The ONLY reason I wish I were fifteen again is so that this magazine could rock my world as hard as it should.

I know a lot of teenage girls.  Wait – I shouldn’t say that.  I don’t know them.  I spend a few hours a week with them for fifteen weeks, and maybe fifteen weeks more if they like me enough to look me up again.  They mystify me and enthrall me and make me crazy.  Why are they walking around wearing things that resemble pants but ARE NOT PANTS?  Why do they all, down to the very last one, insist on straightening their lovely frizzy hair?  Why are they all reading those awful Twilight books or, even worse, watching those awful Twilight movies because reading the books is too hard?  Why are they dating that boy?  Yes, that one, missy – he’s just going to drag you down!  And while you’re at it, do up your sweater!

And then I read Rookie.  I know some of the girls I know are reading it too.  It reminds me that teenage girls are just amazing.  Even the ones who aren’t reading it…even the ones who wouldn’t like it if they did read it…even the ones who are wearing those things that ARE NOT PANTS…they’re amazing.  There’s so much going ON when you’re a teenage girl.  Life is so full of STUFF.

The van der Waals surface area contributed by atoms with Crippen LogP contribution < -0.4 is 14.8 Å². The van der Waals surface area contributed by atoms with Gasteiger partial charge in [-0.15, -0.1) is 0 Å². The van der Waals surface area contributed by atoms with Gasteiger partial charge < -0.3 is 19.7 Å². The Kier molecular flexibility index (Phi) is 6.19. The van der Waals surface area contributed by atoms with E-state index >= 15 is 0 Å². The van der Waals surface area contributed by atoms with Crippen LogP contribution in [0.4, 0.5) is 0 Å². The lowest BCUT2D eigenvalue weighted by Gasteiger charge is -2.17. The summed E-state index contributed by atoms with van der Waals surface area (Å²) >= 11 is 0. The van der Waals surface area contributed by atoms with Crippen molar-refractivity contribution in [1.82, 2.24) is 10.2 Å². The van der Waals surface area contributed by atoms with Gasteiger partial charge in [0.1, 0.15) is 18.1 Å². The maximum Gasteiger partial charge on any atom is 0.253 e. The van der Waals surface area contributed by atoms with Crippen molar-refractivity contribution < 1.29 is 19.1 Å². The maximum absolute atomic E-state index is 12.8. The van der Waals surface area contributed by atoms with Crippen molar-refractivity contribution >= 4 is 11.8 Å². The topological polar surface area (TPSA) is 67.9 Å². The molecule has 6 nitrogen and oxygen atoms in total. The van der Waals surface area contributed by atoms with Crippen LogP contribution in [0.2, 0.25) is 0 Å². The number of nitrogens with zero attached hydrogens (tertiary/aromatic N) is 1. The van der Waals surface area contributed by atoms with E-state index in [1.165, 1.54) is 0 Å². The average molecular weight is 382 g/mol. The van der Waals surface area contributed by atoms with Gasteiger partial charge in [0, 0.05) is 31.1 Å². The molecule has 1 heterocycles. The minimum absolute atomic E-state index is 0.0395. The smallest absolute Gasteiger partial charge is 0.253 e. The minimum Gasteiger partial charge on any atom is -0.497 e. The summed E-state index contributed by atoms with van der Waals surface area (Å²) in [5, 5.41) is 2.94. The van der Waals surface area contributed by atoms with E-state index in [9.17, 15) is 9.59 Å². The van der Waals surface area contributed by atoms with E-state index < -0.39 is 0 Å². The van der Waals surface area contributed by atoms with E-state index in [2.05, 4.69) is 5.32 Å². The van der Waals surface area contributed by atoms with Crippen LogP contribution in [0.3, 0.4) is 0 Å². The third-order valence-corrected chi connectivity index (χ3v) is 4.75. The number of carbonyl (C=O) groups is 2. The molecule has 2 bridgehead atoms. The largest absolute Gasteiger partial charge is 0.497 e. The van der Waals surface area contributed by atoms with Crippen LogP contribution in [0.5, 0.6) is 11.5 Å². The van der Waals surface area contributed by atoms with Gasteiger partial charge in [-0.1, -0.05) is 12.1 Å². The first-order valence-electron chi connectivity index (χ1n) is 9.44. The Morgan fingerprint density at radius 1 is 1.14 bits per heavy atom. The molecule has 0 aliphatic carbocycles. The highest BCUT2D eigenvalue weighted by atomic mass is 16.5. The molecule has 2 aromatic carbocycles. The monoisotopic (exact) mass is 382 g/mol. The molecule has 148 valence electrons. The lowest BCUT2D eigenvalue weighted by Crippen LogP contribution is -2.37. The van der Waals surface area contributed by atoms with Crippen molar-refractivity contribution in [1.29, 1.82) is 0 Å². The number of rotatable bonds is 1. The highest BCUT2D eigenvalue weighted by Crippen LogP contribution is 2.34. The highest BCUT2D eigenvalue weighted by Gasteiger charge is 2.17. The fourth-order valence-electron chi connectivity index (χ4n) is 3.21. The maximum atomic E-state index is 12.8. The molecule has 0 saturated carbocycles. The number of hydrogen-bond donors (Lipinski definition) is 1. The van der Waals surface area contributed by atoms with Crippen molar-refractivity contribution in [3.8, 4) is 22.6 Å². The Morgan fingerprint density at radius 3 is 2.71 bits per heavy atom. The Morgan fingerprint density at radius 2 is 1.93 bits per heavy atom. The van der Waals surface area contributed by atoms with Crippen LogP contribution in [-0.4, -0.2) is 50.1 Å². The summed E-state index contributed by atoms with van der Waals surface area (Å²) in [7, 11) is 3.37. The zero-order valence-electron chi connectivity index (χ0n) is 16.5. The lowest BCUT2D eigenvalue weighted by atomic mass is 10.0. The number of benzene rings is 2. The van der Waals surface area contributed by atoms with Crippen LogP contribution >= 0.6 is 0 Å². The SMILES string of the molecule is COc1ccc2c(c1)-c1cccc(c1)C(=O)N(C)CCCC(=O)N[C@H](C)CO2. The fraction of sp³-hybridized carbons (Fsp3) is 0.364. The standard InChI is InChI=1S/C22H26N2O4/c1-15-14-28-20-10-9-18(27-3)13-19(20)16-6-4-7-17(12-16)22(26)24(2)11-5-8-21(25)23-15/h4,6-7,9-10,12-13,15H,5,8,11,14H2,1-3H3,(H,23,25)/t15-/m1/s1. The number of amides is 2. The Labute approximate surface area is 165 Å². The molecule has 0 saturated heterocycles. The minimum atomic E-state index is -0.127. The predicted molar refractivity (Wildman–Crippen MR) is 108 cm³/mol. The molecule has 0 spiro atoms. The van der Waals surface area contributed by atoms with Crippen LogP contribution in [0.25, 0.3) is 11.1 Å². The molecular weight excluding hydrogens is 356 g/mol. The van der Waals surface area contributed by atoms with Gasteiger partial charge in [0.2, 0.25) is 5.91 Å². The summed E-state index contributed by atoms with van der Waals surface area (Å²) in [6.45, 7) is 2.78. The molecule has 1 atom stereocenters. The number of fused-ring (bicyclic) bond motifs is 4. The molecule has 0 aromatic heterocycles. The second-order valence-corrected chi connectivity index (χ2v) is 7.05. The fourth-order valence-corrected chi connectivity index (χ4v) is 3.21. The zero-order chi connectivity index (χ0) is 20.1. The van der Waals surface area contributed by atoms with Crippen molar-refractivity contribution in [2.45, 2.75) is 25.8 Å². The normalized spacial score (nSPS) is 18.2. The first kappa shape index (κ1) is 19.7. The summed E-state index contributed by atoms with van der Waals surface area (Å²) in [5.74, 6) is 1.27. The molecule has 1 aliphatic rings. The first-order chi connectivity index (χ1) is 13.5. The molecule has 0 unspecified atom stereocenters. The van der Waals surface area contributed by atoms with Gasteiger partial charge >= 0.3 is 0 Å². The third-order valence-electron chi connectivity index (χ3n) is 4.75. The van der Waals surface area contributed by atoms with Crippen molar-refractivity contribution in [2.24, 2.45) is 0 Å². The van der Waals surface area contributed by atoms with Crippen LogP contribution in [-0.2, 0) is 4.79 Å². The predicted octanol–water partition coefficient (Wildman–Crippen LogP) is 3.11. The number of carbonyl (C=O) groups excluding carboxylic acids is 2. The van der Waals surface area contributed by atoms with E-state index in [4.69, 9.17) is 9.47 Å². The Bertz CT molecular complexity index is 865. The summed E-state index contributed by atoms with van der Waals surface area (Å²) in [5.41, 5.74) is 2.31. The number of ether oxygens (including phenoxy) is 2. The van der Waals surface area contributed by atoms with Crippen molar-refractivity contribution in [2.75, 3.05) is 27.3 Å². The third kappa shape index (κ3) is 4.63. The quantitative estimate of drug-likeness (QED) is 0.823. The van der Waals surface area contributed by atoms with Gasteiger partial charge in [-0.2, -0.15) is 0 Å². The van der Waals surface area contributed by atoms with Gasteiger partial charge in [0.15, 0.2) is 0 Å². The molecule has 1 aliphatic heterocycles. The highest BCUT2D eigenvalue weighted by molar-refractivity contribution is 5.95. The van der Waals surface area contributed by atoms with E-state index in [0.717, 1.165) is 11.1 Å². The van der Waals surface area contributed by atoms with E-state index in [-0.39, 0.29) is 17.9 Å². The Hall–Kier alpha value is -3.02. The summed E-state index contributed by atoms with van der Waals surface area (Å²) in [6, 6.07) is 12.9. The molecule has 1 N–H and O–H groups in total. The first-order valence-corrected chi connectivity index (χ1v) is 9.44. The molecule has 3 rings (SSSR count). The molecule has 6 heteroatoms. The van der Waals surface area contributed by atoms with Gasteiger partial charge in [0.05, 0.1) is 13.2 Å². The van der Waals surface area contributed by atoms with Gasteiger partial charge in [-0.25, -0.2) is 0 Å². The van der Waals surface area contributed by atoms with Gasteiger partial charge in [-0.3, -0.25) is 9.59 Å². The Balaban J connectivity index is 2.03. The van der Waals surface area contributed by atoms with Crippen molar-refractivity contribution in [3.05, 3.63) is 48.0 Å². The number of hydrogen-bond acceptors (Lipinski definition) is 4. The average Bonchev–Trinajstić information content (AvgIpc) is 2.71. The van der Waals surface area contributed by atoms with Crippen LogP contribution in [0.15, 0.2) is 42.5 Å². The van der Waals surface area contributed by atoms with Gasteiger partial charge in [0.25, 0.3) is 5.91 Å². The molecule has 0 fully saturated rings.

No way I’d go back there again.  But Rookie is a delightful, painful, funny travelogue.  Spread the word.


3 thoughts on “How To Be a Teenage Girl

  1. Rookie sounds very interesting and just the kind of resource that should be of great help to people in the troublesome throes of the child-adult transition. I am not myself a teenager but I am a writer who is nearing completion of a trilogy (as yet unpublished) called The Forces of Formentera which may be of interest to your readers as the main protagonist is a 16-year-old girl trying to come to terms with both her burgeoning sexuality and the awakening of her psychic abilities.